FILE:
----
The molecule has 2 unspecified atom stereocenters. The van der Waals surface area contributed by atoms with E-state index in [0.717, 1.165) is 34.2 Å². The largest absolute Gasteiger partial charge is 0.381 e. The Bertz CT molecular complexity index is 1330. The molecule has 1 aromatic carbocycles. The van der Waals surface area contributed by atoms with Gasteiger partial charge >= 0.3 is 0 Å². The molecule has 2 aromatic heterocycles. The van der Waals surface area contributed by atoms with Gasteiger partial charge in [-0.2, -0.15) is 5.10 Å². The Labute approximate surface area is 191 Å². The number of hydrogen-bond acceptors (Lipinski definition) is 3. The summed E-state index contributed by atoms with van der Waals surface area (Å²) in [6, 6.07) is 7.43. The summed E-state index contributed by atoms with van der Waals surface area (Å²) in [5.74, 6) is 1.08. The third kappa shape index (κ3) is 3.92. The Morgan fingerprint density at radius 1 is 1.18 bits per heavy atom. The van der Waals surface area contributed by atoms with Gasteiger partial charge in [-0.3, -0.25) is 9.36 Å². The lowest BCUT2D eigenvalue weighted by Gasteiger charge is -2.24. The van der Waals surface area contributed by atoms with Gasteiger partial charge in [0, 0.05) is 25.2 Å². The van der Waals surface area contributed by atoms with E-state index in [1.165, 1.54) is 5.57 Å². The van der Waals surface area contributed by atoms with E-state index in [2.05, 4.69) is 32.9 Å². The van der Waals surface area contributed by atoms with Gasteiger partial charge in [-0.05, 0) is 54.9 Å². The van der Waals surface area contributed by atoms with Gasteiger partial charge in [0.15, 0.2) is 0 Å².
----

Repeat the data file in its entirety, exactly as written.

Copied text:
The molecule has 2 unspecified atom stereocenters. The van der Waals surface area contributed by atoms with E-state index in [0.717, 1.165) is 34.2 Å². The largest absolute Gasteiger partial charge is 0.381 e. The Bertz CT molecular complexity index is 1330. The molecule has 1 aromatic carbocycles. The van der Waals surface area contributed by atoms with Gasteiger partial charge >= 0.3 is 0 Å². The molecule has 2 aromatic heterocycles. The van der Waals surface area contributed by atoms with Gasteiger partial charge in [-0.2, -0.15) is 5.10 Å². The Labute approximate surface area is 191 Å². The number of hydrogen-bond acceptors (Lipinski definition) is 3. The summed E-state index contributed by atoms with van der Waals surface area (Å²) in [6, 6.07) is 7.43. The summed E-state index contributed by atoms with van der Waals surface area (Å²) in [5.74, 6) is 1.08. The third kappa shape index (κ3) is 3.92. The Morgan fingerprint density at radius 1 is 1.18 bits per heavy atom. The van der Waals surface area contributed by atoms with Gasteiger partial charge in [-0.3, -0.25) is 9.36 Å². The lowest BCUT2D eigenvalue weighted by Gasteiger charge is -2.24. The van der Waals surface area contributed by atoms with Gasteiger partial charge in [0, 0.05) is 25.2 Å². The van der Waals surface area contributed by atoms with E-state index in [1.165, 1.54) is 5.57 Å². The van der Waals surface area contributed by atoms with E-state index in [2.05, 4.69) is 32.9 Å². The van der Waals surface area contributed by atoms with Gasteiger partial charge in [-0.05, 0) is 54.9 Å². The van der Waals surface area contributed by atoms with Gasteiger partial charge in [0.15, 0.2) is 0 Å².